What do you need to be aware of in the event of an accident?

What precautions should be taken in advance, just in case? The danger posed by the high-voltage system also applies to the rescuers during a recovery. It is therefore a good idea to print out the ADAC rescue card suitable for your vehicle model and keep it in the vehicle. Although the electrical components of an electric car must be intrinsically safe, i.e. they must automatically disconnect from the circuit in the event of damage in the course of an accident, it is still not a good idea to work on the electric vehicle yourself, as that is where an electric car is dangerous. It is better to rely on experts.

Electric car crash test: Everything as before

The results of electric vehicles in the crash tests carried out by Euro NCAP are completely normal, according to the ADAC. There are models such as the VW ID.3, the Jaguar I-Pace or the Tesla Model 3 that all achieved the full five stars, but also models such as the Dacia Spring or the Renault Zoe that failed the latest test with one or no stars. As always, it pays to do thorough research before buying a vehicle.

E-car or combustion engine, which is safer?

We can state that there are no significant differences in safety compared to combustion engines. This is hardly surprising, as the same high safety standards of conventional combustion engines also apply to electric vehicles. The new technology brings its own challenges, and you should be aware of them. Just as with internal combustion vehicles, you will be well prepared for the worst if you are properly prepared. 

"The operation of millions of combustion vehicles has been largely safe for decades. Why shouldn't engineers be able to safely operate electric cars?"

Thomas Kubin

Does the insurance pay in the event of damage?

Yes, it does. With insurance, an electric car is protected in the same way as a combustion engine. According to Allianz, the liability insurance of the car insurer also covers the damage to the garage if an electric vehicle catches fire and damages it. In the course of its article, Allianz also confirms our findings on the subject of e-car safety and crash tests for electric cars once again and comes to the same conclusion as we did.

Roadside assistance for e-cars - What to do if the battery is flat?

Draining the battery in an electric car is a particularly difficult challenge. Long before you break down, the warning systems in all electric vehicles kick in. Most of them even know the location of all the surrounding charging stations and direct you to them. If you still manage to run the battery completely flat, there are several ways you can be helped. The first would be the ADAC breakdown service or your manufacturer's breakdown service. Many manufacturers offer free assistance, especially in the first few years. The electric mobility boom has not gone unnoticed by the ADAC either, and you can find help here as well. One important piece of additional information for you as a driver: if you drive a car with the option of bidirectional charging in the future, you could even be supplied with energy by another e-car in an emergency. The Sono Sion, for example, is supposed to have this feature built in as standard. You can't talk about it being dangerous for an e-car to break down with an empty battery.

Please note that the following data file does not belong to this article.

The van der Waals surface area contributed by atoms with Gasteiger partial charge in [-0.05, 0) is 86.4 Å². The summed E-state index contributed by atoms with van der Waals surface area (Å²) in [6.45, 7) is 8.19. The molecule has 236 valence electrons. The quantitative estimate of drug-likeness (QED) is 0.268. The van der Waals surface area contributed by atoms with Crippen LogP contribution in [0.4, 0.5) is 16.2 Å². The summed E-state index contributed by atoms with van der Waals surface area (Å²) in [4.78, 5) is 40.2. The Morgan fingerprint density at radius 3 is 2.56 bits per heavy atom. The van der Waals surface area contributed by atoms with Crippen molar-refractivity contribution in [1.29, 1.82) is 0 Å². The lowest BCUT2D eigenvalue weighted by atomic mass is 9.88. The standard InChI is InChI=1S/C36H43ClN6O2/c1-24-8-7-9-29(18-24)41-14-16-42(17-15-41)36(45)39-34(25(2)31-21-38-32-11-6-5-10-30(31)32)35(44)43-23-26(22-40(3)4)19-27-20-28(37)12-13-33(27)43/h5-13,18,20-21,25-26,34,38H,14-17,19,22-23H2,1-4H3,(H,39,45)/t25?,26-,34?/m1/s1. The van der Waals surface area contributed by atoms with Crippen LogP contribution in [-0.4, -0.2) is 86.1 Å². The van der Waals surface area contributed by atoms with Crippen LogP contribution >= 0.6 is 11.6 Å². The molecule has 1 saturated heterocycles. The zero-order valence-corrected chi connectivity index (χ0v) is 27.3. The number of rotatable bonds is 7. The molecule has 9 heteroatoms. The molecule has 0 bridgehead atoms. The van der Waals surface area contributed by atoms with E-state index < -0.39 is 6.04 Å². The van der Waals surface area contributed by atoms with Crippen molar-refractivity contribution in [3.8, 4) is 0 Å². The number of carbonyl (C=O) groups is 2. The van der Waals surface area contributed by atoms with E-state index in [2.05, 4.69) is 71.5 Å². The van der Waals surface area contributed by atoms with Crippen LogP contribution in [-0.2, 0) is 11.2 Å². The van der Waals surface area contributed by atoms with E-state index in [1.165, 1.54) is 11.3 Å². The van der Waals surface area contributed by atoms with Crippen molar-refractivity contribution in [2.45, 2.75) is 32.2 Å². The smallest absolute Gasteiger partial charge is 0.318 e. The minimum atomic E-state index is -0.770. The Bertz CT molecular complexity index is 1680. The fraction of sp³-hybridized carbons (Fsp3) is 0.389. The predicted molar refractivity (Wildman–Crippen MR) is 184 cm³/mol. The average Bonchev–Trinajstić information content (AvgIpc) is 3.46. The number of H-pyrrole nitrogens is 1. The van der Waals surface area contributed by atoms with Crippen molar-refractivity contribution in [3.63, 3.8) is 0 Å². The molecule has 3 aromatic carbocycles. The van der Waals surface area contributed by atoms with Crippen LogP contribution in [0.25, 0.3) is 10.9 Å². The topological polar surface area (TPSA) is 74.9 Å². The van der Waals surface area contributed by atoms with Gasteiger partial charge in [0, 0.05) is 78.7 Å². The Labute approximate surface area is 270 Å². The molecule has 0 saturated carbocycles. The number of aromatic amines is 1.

"A breakdown service on electric cars may only be carried out by persons who are trained and qualified to do so. This requires knowledge of the structure and function of the high-voltage system".

Thomas Kubin

Solid-state batteries as the way of the future

One topic that is shaping current research on electric vehicles is the solid-state battery. Various car manufacturers are investing in this technology and are hoping for a lot in the future. The main difference to the currently used lithium-ion batteries is the use of solid electrolytes. This makes a solid-state battery much less sensitive to impacts and other damage. At the moment, so-called dendrites are still frequently formed at one of the two poles in the laboratory. If these become too large, short circuits can occur. As soon as this problem is solved and a solid-state battery meets the high standards required for use in a vehicle, private consumers will also benefit from a lower production price compared to conventional batteries. A higher energy density, the resulting significantly increased range and a significantly lower fire risk are the goals for the future.

Conclusion

New technology is often accompanied by increased scepticism, but this is unfounded when it comes to e-cars and safety. While it is true that e-cars offer new challenges in many areas, there is no question of an increased risk compared to combustion engines. The most important thing for you as a driver is to familiarise yourself with your own vehicle. We can answer the question of whether an e-car is dangerous with a "no". 

If you have any further questions, please feel free to write to us at frag@umschalten.de!

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A contribution by Marcel Duparré